We went through this unfortunate exercise before. We know that the referendum’s result is not legally binding and we also know that we should accord the result limited political-moral weight. The current government – or better yet, Parliament – should make the decision and face harsh popular criticism for making it because that would be the case with or without more elections and referendums. And if there are doubts regarding the new PM’s democratic legitimacy then nothing has changed: David Cameron was also not elected by the majority of voters. Twice. And he was still the PM. Twice.

A Bonus: Why the UK is Not a Democracy

Even if ‘the people’ were happy to have an election about a single issue; even if the ‘question’ was specific and clear; and even if all voters knew what they are voting for – the result will not reflect the majority will, because UK general elections almost never do.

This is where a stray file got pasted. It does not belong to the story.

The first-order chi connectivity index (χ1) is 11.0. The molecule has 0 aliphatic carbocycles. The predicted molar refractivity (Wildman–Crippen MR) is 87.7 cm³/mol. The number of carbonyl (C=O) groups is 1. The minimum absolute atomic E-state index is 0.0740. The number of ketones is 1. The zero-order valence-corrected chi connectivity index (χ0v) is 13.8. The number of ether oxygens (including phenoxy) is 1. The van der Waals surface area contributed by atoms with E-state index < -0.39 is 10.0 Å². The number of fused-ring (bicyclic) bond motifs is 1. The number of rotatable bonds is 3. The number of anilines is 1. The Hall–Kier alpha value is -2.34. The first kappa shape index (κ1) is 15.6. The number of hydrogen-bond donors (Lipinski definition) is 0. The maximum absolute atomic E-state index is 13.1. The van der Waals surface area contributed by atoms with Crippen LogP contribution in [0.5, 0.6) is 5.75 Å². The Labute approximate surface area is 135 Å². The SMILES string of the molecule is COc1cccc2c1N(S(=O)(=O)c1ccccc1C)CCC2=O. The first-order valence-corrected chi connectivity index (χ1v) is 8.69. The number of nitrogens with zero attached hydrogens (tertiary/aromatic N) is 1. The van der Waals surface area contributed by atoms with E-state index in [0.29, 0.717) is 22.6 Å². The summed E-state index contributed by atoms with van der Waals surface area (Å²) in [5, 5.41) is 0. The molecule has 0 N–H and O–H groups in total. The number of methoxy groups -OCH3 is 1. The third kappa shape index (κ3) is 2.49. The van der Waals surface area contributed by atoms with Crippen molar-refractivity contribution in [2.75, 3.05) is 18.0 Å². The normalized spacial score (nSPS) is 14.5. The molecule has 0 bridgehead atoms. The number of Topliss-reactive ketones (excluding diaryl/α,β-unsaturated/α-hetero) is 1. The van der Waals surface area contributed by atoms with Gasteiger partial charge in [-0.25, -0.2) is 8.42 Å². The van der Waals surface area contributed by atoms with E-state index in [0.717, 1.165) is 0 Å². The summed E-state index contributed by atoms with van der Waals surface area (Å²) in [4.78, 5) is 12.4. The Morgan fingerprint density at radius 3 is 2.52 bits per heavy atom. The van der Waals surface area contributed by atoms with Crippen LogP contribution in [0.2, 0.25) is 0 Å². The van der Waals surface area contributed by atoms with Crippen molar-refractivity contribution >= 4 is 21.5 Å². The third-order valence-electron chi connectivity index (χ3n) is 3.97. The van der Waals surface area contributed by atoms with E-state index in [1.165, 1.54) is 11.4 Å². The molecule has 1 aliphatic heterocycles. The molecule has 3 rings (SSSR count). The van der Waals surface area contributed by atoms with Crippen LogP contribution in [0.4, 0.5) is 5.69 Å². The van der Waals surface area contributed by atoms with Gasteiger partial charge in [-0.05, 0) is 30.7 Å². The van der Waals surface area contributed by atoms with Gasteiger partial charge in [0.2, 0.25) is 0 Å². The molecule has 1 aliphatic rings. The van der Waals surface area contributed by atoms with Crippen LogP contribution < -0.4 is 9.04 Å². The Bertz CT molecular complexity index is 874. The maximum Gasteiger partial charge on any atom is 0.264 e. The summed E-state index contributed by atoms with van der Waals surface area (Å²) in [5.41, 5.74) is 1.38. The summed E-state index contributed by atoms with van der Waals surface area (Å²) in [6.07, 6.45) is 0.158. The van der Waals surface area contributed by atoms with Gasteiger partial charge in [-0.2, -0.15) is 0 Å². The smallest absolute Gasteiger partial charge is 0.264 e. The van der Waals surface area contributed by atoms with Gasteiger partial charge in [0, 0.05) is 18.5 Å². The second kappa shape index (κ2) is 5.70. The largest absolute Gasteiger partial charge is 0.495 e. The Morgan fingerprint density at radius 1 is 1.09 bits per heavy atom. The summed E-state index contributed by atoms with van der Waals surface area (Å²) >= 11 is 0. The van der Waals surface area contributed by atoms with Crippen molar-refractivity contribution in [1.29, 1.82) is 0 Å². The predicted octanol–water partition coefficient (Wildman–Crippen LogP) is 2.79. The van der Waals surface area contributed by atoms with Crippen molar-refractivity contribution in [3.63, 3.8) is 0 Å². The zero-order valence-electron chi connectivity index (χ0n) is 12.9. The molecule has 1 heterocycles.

Non-proportional voting systems, such as majoritarian voting systems, completely fail to reflect the majority will. In the UK, for example, in almost all cases in the 20th century in which one political party won more than 50 per cent of seats in parliament, this party did not receive more than 50 per cent of the people’s votes.

In non-proportional voting systems there is normally no correlation between the percentage of votes a political party gets and the number of seats to which it is entitled. This has always been the case in the UK, but in the 2015 election, the gap between UK’s self-perception as a representative democracy and the facts was truly astonishing. To take a few examples: the SNP got 4.7 per cent of votes and 56 seats. The Liberal-Democrats got 7.9 per cent of votes but only 8 seats. UKIP got 12.6 per cent of the votes but only 1 seat. The Conservative party got 36.9 per cent of votes and a majority of seats. Together we have 49.5% for center-right-wing parties. All other parties combined got 50.5 per cent of votes – parties that could have formed a center-left coalition government if the UK voting system made any attempt to reflect the majority will